The Georgia House passed its version of the Fiscal Year 2024 budget on Day 31 of the legislative session. 

The budget, House Bill 19, includes increased funding for education, more funding for mental health services, and a raise for law enforcement officers around the state. 

Law enforcement officers will get a $2,000 raise on top of another $2,000 raise for state employees. The increase is aimed at curbing high turnover rates.

$1.25 million was also allocated for a new Georgia State Patrol post in Buckhead to address public safety concerns in the area. 

Appropriations Chair Matt Hatchett (R-Dublin) presented the budget. Hatchett is serving as appropriations chair for the first time after longtime chair Terry England retired at the end of last year's session. 

"I learned that there are a lot of needs out there," he said about his first year as chair of the committee. "Most of them are important, urgent, or both."

The budget also addressed increases in funding for some medical facilities.

The extra money aims to help address the effects of pandemic-era Medicaid policies ending. Millions of Georgians could lose medical coverage as these policies unwind.

The Department of Behavioral Health and Developmental Disorders will get a bump in funding to establish more behavioral health crisis centers, the crisis mental health hotline, and increase the salary for psychiatric staff. 

Georgia's retirees will also benefit from the budget, as state pensions will increase by 1.5% and retirees will get a $500 bonus check.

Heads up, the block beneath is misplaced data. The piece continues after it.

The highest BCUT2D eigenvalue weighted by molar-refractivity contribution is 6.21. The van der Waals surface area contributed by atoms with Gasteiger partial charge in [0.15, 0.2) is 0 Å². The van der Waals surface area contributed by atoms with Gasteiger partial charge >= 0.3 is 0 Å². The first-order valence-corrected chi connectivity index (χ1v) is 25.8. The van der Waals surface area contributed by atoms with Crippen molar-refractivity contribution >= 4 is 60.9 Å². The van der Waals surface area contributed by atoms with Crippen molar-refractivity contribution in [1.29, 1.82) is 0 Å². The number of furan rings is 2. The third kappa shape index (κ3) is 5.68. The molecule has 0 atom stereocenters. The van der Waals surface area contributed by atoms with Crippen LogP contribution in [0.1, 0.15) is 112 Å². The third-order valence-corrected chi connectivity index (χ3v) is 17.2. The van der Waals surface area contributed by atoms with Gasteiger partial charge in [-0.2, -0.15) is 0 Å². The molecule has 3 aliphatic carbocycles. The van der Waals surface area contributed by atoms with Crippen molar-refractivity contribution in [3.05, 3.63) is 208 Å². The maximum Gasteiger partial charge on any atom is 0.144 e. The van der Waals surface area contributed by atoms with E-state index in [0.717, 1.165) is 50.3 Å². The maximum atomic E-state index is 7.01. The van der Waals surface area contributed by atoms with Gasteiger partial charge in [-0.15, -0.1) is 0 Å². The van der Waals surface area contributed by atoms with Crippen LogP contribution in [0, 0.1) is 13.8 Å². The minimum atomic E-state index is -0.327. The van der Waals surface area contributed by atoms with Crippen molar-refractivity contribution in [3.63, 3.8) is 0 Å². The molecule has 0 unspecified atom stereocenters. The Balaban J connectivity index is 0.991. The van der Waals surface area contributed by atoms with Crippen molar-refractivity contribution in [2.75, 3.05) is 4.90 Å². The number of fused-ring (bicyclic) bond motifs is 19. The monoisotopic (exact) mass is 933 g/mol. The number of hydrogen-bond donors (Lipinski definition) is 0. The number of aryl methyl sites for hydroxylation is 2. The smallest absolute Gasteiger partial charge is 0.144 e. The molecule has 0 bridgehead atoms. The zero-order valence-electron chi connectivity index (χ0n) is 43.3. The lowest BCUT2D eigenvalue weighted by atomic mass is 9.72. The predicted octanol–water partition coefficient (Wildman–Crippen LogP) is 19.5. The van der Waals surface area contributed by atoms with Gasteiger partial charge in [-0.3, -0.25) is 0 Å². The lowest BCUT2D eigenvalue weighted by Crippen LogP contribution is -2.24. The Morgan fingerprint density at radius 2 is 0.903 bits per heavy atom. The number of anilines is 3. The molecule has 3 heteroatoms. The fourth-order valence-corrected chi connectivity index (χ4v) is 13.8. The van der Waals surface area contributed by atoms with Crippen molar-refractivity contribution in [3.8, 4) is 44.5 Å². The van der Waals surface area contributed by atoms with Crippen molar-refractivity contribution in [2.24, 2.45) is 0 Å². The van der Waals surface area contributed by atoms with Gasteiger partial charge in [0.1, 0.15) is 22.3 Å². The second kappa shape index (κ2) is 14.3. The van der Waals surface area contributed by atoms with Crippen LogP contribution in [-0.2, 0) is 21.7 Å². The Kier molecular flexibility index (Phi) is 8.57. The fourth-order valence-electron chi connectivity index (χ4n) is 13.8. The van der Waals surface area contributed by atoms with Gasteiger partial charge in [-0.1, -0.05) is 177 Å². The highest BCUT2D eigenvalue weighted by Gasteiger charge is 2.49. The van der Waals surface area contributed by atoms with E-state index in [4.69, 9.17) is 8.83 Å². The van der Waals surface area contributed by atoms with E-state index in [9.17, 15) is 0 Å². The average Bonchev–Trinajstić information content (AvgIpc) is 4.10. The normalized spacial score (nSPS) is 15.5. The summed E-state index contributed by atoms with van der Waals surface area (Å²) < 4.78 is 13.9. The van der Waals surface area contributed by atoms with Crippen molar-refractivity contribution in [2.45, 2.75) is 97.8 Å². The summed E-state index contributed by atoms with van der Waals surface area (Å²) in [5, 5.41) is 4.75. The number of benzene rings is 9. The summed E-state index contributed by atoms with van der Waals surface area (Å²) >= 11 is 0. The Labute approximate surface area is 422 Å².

The HOPE Scholarship also received increased funding in HB 19, but not as much funding as some had hoped.

Currently, students qualifying for the HOPE Scholarship get 90% of their tuition at public Georgia colleges paid for. The new budget will increase that percentage to 95%. Gov. Brian Kemp proposed fully funding the HOPE scholarship.

The scholarship covered full tuition for eligible students until 2011 when funding was reduced because of budget cuts.

Georgia high school students can still go to college on a full-tuition scholarship if they qualify for the Zell Miller scholarship, which requires a higher GPA and standardized testing score. 

Hatchett said that the different scholarships help reward students for a higher GPA. 

Rep. Stacey Evans (D-Atlanta), a longtime advocate for fully funding the HOPE Scholarship, said the cut was unnecessary. 

"We have the money to return the full promise of HOPE to all of our HOPE scholars," she said, adding that students receiving the Zell Miller scholarship would get their tuition paid either way. 

HB 19 passed the House and now moves to the Senate, where it will likely undergo more changes. Only one lawmaker, Rep. Charlice Byrd (R-Woodstock) voted against the bill.